The Cambridge History of English and American Literature in 18 Volumes (1907–21).
Volume XIII. The Victorian Age, Part One.
§ 12. Thomas Hughes; Tom Browns School Days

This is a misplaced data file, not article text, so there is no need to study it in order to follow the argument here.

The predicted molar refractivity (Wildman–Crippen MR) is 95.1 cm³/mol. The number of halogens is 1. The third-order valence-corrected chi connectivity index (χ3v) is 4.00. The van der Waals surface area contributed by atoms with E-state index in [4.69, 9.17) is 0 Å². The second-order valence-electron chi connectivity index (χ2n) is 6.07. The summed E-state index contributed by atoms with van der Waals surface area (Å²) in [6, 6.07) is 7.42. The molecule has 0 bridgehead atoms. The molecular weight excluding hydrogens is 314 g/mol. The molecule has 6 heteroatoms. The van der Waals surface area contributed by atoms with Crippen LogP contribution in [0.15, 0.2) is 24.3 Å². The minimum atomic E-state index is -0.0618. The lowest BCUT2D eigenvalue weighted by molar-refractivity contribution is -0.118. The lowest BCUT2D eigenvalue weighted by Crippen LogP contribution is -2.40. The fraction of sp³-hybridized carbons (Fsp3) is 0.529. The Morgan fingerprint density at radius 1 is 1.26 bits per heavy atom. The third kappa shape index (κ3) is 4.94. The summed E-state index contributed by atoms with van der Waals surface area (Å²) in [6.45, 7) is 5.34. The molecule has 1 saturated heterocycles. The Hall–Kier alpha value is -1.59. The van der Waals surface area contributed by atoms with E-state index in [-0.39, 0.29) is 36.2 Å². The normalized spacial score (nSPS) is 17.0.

Of Maurice’s followers in the efforts for social reforms which marked the middle years of the century, Thomas Hughes was the only writer besides Kingsley who gained for himself an enduring name in the literature of fiction. And this, virtually, by a single work, Tom Brown’s School Days; for its continuation from no point of view equalled it in merit, and most of the author’s other works were biographical. Hughes, like Kingsley, made no secret of the didactic purpose of his extraordinarily successful story, which was first published, anonymously, in 1857. “He wrote,” he said, “to get the chance of preaching, and not for any other object”; and the keynote of the story was the defence of earnestness in schoolboys as a brighter renewal of what, in former days, used to be called seriousness. The value of this quality, as the master quality of a boy’s character and life, and of those of the man into whom he is growing, is set forth not only in the experience of the commonplace hero (for this commonplaceness is indispensable in an exemplar), but, also, in the personality of the man in whom he recognises his ideal. Rarely, if ever, has a great school been so identified with a great man as Arnold has become identified with Rugby; and, since Hughes’s tale contributed to this result not less unmistakably than Stanley’s Life, the one has as good a title to his statue by the playing-fields as the other has to his in the chapel of the school. Though there are passages in the book which may be fitter for men than for boys, that charge can, certainly, not be brought home to it as a whole; and its close (written by the author in circumstances of deep personal distress) gives solemnity as well as unity to the story, though it begins with scenes of admirable humour and is, what few school histories succeed in being, a true picture of school life and of boys’ nature.